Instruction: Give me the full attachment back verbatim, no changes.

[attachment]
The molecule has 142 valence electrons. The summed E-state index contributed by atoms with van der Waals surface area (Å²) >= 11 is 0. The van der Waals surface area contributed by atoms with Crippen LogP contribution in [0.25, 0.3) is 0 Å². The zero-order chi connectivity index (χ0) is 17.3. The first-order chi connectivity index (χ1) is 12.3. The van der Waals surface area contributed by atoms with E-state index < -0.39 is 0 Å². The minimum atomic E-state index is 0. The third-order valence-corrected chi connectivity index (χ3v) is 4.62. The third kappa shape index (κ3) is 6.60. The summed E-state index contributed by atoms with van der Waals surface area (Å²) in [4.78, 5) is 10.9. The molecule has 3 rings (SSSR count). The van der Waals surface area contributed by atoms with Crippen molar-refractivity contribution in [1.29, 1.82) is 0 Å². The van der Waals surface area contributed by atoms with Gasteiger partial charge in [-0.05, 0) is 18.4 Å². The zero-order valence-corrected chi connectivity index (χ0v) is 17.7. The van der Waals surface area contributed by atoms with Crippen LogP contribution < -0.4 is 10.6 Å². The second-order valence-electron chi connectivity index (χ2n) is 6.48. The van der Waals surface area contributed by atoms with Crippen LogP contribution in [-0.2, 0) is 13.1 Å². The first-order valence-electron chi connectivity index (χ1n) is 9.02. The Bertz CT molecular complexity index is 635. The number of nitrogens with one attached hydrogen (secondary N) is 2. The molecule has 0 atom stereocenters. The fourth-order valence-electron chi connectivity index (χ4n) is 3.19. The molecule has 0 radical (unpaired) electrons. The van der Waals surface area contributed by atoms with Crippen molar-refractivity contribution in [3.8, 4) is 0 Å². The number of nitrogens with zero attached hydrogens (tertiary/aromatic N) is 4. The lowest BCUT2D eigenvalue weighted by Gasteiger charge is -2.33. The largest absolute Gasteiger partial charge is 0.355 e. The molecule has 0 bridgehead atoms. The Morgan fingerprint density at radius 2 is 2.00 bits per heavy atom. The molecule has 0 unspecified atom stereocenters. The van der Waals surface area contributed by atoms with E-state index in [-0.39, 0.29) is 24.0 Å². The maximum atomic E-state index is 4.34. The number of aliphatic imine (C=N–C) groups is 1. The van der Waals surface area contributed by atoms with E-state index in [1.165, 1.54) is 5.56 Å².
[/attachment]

The molecule has 142 valence electrons. The summed E-state index contributed by atoms with van der Waals surface area (Å²) >= 11 is 0. The van der Waals surface area contributed by atoms with Crippen LogP contribution in [0.25, 0.3) is 0 Å². The zero-order chi connectivity index (χ0) is 17.3. The first-order chi connectivity index (χ1) is 12.3. The van der Waals surface area contributed by atoms with E-state index < -0.39 is 0 Å². The minimum atomic E-state index is 0. The third-order valence-corrected chi connectivity index (χ3v) is 4.62. The third kappa shape index (κ3) is 6.60. The summed E-state index contributed by atoms with van der Waals surface area (Å²) in [4.78, 5) is 10.9. The molecule has 3 rings (SSSR count). The van der Waals surface area contributed by atoms with Crippen molar-refractivity contribution in [1.29, 1.82) is 0 Å². The van der Waals surface area contributed by atoms with Gasteiger partial charge in [-0.05, 0) is 18.4 Å². The zero-order valence-corrected chi connectivity index (χ0v) is 17.7. The van der Waals surface area contributed by atoms with Crippen LogP contribution < -0.4 is 10.6 Å². The second-order valence-electron chi connectivity index (χ2n) is 6.48. The van der Waals surface area contributed by atoms with Crippen LogP contribution in [-0.2, 0) is 13.1 Å². The first-order valence-electron chi connectivity index (χ1n) is 9.02. The Bertz CT molecular complexity index is 635. The number of nitrogens with one attached hydrogen (secondary N) is 2. The molecule has 0 atom stereocenters. The fourth-order valence-electron chi connectivity index (χ4n) is 3.19. The molecule has 0 radical (unpaired) electrons. The van der Waals surface area contributed by atoms with Crippen molar-refractivity contribution in [3.8, 4) is 0 Å². The number of nitrogens with zero attached hydrogens (tertiary/aromatic N) is 4. The lowest BCUT2D eigenvalue weighted by Gasteiger charge is -2.33. The largest absolute Gasteiger partial charge is 0.355 e. The molecule has 0 bridgehead atoms. The Morgan fingerprint density at radius 2 is 2.00 bits per heavy atom. The molecule has 0 unspecified atom stereocenters. The van der Waals surface area contributed by atoms with E-state index in [-0.39, 0.29) is 24.0 Å². The maximum atomic E-state index is 4.34. The number of aliphatic imine (C=N–C) groups is 1. The van der Waals surface area contributed by atoms with E-state index in [1.165, 1.54) is 5.56 Å².